Hydros event combines fun on the water with a great cause

— Created August 17, 2022 by Melanie Hammons

By Melanie Hammons

Everyone knows about reward programs.  You give something and get something in return.  In a way, that describes the mission of Oak Harbor’s sixth annual Hydros for Heroes event Saturday and Sunday in historic downtown Oak Harbor. There is no admission to attend the hydroplane races.

“You might say this is a gift to the community, that’s created by the community,” says Jim Woessner, Oak Harbor Rotary Club member and one of the many volunteers hosting the charity power boat race. 

Hydros recognizes the role played by community heroes ranging from first responders to educators.  Founded in 2016 by the Craig McKenzie Team Foundation, a 501(c)(3) nonprofit organization and race sponsor, the event has given over $135,000 to date to benefit local charitable outreaches and causes.

Woessner says 38 teams are signed up for the event.  Race day will feature nine different classes of boats, which translates to eighteen races.  He described what’s likely to be a fast-paced race itinerary.   

“Boats will launch every 20 minutes, something that’s unheard of most anywhere else for similar competitions.  On Saturday, teams will compete for trophies and conclude with an awards ceremony.  On Sunday, they will race for national points,” he said.

Some of the scheduled Hydros participants also took part in Seattle’s recent Seafair Festival in early August.  It seems only natural, then, that they would choose to “stick around,” for Oak Harbor’s event too.  That includes one of Seafair’s race announcers, who will also be on hand to preside at Hydros, said Woessner.

“Few places allow for team members to actually camp right downtown during race weekend,” he said.  “That’s a real plus and a great selling point in Oak Harbor’s favor.”

There’s another attraction in store for this year.  For the first time, the “horsepower” won’t be limited to just the hydroplanes.  On Saturday, the Whidbey Cruzers will host a car show featuring nearly 100 antique and classic cars.

“Pioneer Way downtown will be closed to vehicle traffic,” said Mike Harris, past president of Whidbey Cruzers.  “That should allow folks to stroll around and look at the cars up close.  We’ll have the cars parked, probably on the east side of Pioneer, from 8 a.m. to 4 p.m. Saturday.”

Vendors are well represented this year as well.  More than 40 different ones are signed up, and visitors can look forward to food choices of all kinds.  Woessner cited Bubba Burgers, Kona Shaved Ice, and “someone who specializes in freeze-dried candy.”  He said vendor prices are kept purposely low to encourage local business participation.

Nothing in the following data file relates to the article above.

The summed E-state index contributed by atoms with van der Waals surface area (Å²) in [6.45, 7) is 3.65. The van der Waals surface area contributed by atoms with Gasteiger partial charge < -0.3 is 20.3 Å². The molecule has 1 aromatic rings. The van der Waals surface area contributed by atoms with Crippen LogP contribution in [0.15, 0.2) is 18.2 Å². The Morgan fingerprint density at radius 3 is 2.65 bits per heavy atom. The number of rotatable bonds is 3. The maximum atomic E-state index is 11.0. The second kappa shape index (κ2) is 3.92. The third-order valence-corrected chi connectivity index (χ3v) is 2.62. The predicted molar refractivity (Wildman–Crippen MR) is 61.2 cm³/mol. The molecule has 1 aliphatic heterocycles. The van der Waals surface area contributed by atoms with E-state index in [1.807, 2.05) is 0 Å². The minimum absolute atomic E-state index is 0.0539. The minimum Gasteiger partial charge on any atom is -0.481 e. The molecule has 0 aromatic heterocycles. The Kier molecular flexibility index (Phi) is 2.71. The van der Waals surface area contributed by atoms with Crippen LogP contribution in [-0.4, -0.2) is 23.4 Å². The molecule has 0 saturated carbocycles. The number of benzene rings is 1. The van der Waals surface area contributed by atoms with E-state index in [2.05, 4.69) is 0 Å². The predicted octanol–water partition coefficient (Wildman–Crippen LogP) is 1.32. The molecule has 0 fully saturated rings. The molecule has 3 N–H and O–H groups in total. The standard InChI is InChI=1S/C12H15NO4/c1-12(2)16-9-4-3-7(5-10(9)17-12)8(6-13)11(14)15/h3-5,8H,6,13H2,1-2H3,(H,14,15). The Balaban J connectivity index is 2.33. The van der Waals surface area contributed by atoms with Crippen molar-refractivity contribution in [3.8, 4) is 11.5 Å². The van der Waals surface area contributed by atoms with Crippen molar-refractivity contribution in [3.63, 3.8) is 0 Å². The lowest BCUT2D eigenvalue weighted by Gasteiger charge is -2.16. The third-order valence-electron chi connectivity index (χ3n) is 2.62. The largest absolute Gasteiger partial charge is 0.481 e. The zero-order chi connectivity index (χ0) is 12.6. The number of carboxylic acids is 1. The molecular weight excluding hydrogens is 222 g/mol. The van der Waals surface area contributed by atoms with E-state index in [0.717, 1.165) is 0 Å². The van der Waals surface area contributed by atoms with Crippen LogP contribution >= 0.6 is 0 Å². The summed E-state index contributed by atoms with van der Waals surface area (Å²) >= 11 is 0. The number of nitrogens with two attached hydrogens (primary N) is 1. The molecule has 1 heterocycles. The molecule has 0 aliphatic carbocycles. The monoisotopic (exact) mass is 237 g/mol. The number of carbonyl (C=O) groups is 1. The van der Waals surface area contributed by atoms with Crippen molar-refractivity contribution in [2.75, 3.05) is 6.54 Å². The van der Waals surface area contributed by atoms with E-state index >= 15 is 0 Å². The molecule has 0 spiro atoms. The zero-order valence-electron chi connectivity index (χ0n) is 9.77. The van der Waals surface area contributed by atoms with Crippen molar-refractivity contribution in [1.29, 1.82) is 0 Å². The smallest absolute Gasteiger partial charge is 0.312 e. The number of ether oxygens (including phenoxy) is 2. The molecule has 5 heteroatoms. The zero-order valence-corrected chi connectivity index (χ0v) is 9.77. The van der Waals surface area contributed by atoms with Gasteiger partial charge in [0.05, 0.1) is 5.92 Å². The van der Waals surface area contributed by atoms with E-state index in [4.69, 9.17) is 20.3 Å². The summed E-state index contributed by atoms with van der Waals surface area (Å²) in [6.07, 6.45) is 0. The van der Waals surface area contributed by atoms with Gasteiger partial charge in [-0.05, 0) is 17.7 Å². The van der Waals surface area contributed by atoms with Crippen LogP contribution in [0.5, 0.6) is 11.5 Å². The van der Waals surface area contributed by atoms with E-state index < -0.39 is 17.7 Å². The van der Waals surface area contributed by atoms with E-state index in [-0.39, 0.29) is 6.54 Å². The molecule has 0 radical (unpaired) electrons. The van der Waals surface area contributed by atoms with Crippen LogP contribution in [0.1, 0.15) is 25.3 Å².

“We wanted to make sure that the vendor fees are reasonable, for the sake of our smaller businesses that have suffered the most during pandemic lockdowns.  In fact, I believe they’re the cheapest fees of any in the country,” said Woessner.  He added there will also be a beer garden.

The fun actually gets an early start on Friday evening at Orlando’s, prior to the weekend.  Race teams will register there, and enjoy a delicious complimentary dinner.  That presents a chance for the public to come out and meet the teams and drivers.

 The most significant feature that distinguishes Hydros for Heroes from similar power boat races is that it’s the only nonprofit charity power boat race of its kind in the United States.  That means the race participants, who hail from different parts of the country, are not paid for their time.  It’s a labor of love that’s directed toward thanking the heroes in our lives, something Woessner said he’s seen and experienced firsthand.

“Speaking of our military, medical personnel, first responders, law enforcement, and educators, it’s not a life that’s for everyone” he said. “But what a difference they make in our lives, every day. I’m a Navy ‘brat,’ and during my growing-up years, some of my heroes were teachers,” he explained.  “With my dad away on deployment, I was fortunate to have teachers who let me ‘hang out’ at school.”

Hydros for Heroes is operated and run by the Craig McKenzie Team and many volunteers. Those volunteers include a range of organizations and individuals, from Oak Harbor Marina to local boat owners to financial sponsors. Woessner pointed to the preparation that goes into making what he called “a not-so-safe sport as safe as possible.”

“We apply for Coast Guard permits, arrange for traffic plans. The crane that is used to hoist the power boats into position, that alone brings with it a $6,000 price tag.  And yet, we’re proud of the fact that this remains a free event for spectators,” he said.

Last year, the 2021 Hydros race net proceeds resulted in a sizable check to Oak Harbor Rotary Club that was devoted to the Food4Kids Backpack program.  Although the recipients for this year’s donations have not yet been finalized, Woessner says it will be a thoughtful and well-chosen process that will be heavily oriented towards supporting local heroes and meeting the needs of kids in some way.

And the benefits of the race go even above and beyond that, Woessner said.

“Each race team brings in from four to six people, support crew, family members, friends, etc.  That results in lots of hotel revenue, camping fees, restaurant revenue, and the like for the City of Oak Harbor,” he said.  “It’s just one more way of giving back to the local community here.”

Hydros for Heroes is a free event.  For more information, see the website hydrosforheroes.com.